One of several children, the author was born in the postwar boom to parents of the middle class. The family lived in suburban New York. The boy babbled early and learned to read spontaneously. Engrossed in a book, he forgot all else. Fairy tales were insipid. He liked ancient history and archaeology—tombs and ruined cities.
Public schools provided an education. He evinced a knack for languages and memorized yards of verse. At Alma Mater University, he studied classic and modern literature, and emerged in a daze. After a year to collect his wits, he attended graduate school in architecture, and got a job.
A lucky chance transported him from Manhattan to rural Virginia, where he worked for the gentleman architect Fletcher Banister. Houses, apartments, schools, and private offices were the firm’s stock in trade. Banister had a rich wife and connections. The grand old man made social rounds and brought in clients. His assistant drew in pencil and solved problems. Professional practice brought the young architect face to face with the seamy side of life—money, contracts, construction, and local politics. As a transplanted son of the soil, he grew to love Virginia.
He never married. In youth, he fell head over heels for the wrong person, a flirt. The affair dragged on for years and left a scar. As someone who claims knowledge of the human heart, to the point of writing about it, he is grateful to have experienced the full range of passion, joy and sorrow, including sex.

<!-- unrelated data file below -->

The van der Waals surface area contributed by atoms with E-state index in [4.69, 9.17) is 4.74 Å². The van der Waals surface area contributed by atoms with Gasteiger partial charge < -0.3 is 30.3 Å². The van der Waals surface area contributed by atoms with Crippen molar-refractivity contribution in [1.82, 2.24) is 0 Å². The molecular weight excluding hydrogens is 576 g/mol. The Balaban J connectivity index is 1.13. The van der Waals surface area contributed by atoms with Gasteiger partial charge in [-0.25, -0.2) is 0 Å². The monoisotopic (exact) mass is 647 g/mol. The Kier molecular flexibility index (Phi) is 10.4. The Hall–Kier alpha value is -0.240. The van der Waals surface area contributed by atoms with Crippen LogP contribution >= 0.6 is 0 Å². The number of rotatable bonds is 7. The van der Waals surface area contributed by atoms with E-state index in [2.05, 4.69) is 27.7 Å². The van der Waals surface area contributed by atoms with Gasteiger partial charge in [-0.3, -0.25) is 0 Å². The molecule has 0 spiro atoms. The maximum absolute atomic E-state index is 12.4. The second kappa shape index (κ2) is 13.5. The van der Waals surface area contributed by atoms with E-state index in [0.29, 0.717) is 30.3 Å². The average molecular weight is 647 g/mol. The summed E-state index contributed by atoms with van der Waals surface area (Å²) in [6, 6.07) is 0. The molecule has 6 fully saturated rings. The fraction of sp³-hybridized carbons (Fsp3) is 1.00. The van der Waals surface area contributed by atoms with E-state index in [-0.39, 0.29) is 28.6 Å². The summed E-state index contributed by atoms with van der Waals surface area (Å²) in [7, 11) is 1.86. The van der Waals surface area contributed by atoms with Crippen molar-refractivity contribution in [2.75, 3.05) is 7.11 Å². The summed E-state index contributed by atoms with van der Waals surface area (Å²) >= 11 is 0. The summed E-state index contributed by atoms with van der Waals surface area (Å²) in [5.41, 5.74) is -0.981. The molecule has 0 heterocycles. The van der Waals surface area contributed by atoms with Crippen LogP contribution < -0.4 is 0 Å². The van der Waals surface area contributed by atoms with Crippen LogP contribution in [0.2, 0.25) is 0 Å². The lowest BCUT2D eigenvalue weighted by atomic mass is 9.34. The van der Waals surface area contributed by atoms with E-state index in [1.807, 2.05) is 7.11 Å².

In his sixties, he laid down the pencil and the triangle. Fletcher Banister was dead and gone, computers had taken over, and the public cared little for traditional design. He renounced the world and adopted the pen name of Brother Boncoeur. As an oblate or lay devotee, he visits Berry Abbey, where he has a cell, the way some people have a weekend cabin at Bluenose Lake. The monks consider their visitor unorthodox but harmless. He reads and writes in the abbey library, walks by the river, and chats with friends one to one. The abbot says:
“He is deeply read in biblical exegesis, tells amusing anecdotes about the Desert Fathers, and knows more about Gregorian chant than we do. For major feasts, he sings with the choir.”
Soft-spoken, he does not attend conferences, engage in panel discussions, or tour the country to read aloud. He is absent from radio and television talk shows. His poems, stories, and literary essays appear in magazines that are hard to find. On social media, he offers this opinion:
“Prizes, awards, and annual lists of the best books are for those who need a gesture of reassurance, a pat on the back. The true measure of success is the bond between author and reader.”
The author is of medium height and weight, with watery blue eyes and thin gray hair. He wears glasses, drab clothes, and a broad-brimmed hat. Like an actor in a farce, he is often mistaken for someone else.
Robert Boucheron is an architect and freelance writer in Charlottesville, Virginia. His short stories and essays on literature and architecture have appeared in the Alabama Literary Review, Bellingham Review, Concrete Desert Review, Fiction International, Louisville Review, and Saturday Evening Post. His flash fiction appears in online magazines.
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